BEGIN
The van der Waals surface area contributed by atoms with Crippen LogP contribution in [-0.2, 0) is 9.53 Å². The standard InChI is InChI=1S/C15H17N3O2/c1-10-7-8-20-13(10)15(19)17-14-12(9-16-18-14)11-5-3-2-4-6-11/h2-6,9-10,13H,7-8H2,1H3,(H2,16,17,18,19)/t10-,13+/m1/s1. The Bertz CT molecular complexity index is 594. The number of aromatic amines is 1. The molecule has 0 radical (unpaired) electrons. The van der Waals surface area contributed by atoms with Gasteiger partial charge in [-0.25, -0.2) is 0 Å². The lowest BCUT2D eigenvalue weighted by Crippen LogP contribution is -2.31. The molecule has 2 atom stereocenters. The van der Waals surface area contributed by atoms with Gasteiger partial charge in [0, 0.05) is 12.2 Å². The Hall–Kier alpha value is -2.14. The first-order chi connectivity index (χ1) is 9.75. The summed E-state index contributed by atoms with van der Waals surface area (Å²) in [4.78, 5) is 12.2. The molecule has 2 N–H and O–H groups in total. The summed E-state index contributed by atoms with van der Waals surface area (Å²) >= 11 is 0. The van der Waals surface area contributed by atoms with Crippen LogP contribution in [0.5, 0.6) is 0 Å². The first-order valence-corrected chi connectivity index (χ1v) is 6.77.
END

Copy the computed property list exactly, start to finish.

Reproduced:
The van der Waals surface area contributed by atoms with Crippen LogP contribution in [-0.2, 0) is 9.53 Å². The standard InChI is InChI=1S/C15H17N3O2/c1-10-7-8-20-13(10)15(19)17-14-12(9-16-18-14)11-5-3-2-4-6-11/h2-6,9-10,13H,7-8H2,1H3,(H2,16,17,18,19)/t10-,13+/m1/s1. The Bertz CT molecular complexity index is 594. The number of aromatic amines is 1. The molecule has 0 radical (unpaired) electrons. The van der Waals surface area contributed by atoms with Gasteiger partial charge in [-0.25, -0.2) is 0 Å². The lowest BCUT2D eigenvalue weighted by Crippen LogP contribution is -2.31. The molecule has 2 atom stereocenters. The van der Waals surface area contributed by atoms with Gasteiger partial charge in [0, 0.05) is 12.2 Å². The Hall–Kier alpha value is -2.14. The first-order chi connectivity index (χ1) is 9.75. The summed E-state index contributed by atoms with van der Waals surface area (Å²) in [4.78, 5) is 12.2. The molecule has 2 N–H and O–H groups in total. The summed E-state index contributed by atoms with van der Waals surface area (Å²) >= 11 is 0. The van der Waals surface area contributed by atoms with Crippen LogP contribution in [0.5, 0.6) is 0 Å². The first-order valence-corrected chi connectivity index (χ1v) is 6.77.